You Don't Have To Watch The Bundesliga Anymore
A Quick Briefing on the Premier League's Past Few Months
Between surprise transfers, failures to comply with lockdown measures and Sir Marcus Rashford, leader of the opposition, forcing the UK government into a monumental u-turn and to ensure free school meals for disadvantaged children throughout the summer, the Premier League circus has been in full swing despite over 3 months of a football hiatus.
Despite no clear guidance on the transfer market yet, Chelsea seem to have taken advantage of a weakened market, somehow hijacking Liverpool's seemingly imminent transfer for RB Leipzig's striker Timo Werner. Looking to strengthen an already remarkable firepower, Liverpool were clear front-runners for Werner's signature with multiple outlets reporting video calls with the energetic Jurgen Klopp. However, with the financial pressures caused by the pandemic, Chelsea could very well have (once again) capitalised on a Liverpool slip-up, securing Werner's signature. Chelsea's quick transfer business, like with the purchase of Hakim Ziyech from our favourite hipster football brand Ajax in February, will undoubtedly encourage fans that a competitive Chelsea will be coming back sooner than many expected.
Watford, however, were guilty of an awkward transfer mishap with French-Senegalese midfielder Pape Gueye. Watford announced Gueye on a pre-contract agreement as his contract with France's Ligue 2 club Le Havre is running out. Famous for their remarkable homegrown products, boasting alums such as Riyad Mahrez, Lassana Diarra and Paul Pogba, Gueye decided it was time to make a step up in his career. With apparent irregularities springing out of nowhere, Gueye, and his agent, announced that he now has no intention of ever joining Watford, yet they say they will still formally register him on July 1st. With FIFA now allowing a player to register for 3 different clubs in the same calendar year, maybe they will try to make a quick profit from him.
Aside from the transfer world, we have seen footballers really struggle to follow lockdown measures. Last week, the FA handed Dele Alli a one-match ban for an inappropriate joke he made that was leaked on social media back in February. Whilst I understand why the ban was handed, I do not understand how bans have not been given for players breaking lockdown rules in stupidly frivolous ways: Kyle Walker hosted a sex party, Jack Grealish was caught drunk-driving home from a party and Callum Hudson-Odoi's allegations of rape went largely unaddressed. Again, footballers are not perfect, far from it, but the FA not taking any actions as to these public infringements confuses me when they ban Alli over a social media post. I don't want to be that guy but I believe there is a conversation to be had on the FA's disciplinary irregularities.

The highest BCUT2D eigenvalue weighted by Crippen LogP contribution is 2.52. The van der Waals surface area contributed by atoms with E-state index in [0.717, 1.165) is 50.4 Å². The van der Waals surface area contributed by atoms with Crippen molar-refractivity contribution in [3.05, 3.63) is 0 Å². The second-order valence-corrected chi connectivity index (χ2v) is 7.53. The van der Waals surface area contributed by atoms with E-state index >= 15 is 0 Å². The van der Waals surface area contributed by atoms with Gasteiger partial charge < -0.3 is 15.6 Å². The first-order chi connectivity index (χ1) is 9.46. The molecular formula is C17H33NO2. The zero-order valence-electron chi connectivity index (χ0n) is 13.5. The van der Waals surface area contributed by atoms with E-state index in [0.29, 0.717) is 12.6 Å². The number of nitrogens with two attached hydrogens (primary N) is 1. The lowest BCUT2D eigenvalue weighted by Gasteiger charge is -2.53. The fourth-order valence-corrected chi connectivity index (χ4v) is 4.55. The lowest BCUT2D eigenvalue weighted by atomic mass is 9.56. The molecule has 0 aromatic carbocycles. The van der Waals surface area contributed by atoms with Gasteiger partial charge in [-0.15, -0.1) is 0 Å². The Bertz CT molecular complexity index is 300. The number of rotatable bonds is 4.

One role model using his platform for good, however, Manchester United's starboy Marcus Rashford has suddenly become the country's favourite player overnight (Ed: some of us loved him since 2016). Coming from a difficult background, Rashford has silently acted as an extremely generous benefactor for many organisations and charities, but is his latest ventures on Twitter that have caught the attention of the whole country. Using his hugely influential position as the poster boy of the world's biggest football club, Rashford pressured Prime Minister Boris Johnson himself to create a £120 million school meals voucher scheme for the UK's most vulnerable families. Johnson initially had no intention of appeasing the calls for such a fund, but Rashford's pressure, with millions of fans behind him, forced Johnson into a complete U-turn. Rivalries aside, seeing Marcus Rashford use his platform to create important social change is hugely inspiring, even if Health Secretary Matt Hancock couldn't even remember the man's name to congratulate him.
These 3 months have been hard for football fans everywhere, but we also recognise that there are much more important things in life. Watching football clubs become leaders and safe spaces in their communities, such as becoming testing sites, giving out free meals to NHS staff and providing shelter to the homeless, has shown the solidarity necessary to reduce the pain caused by the pandemic. Now that Premier League football is coming back, I am thrilled to watch game after game. Liverpool fans, it was never in doubt wasn't it? As much as it pains me, enjoy the celebrations.
Let us know what you think, and direct all abuse at my future flaming hot takes to my twitter: @AlexSMPM
Alex Kutscher is a 21 year old English Literature student at King's College London. He plays basketball and watches Chelsea on the weekend. He loves sports, television and live music.
Thanks for reading! Slow Motion Panic Masters is a music, arts and culture blog created and edited by Ben Wheadon, a literature student and musician based in South Wales.
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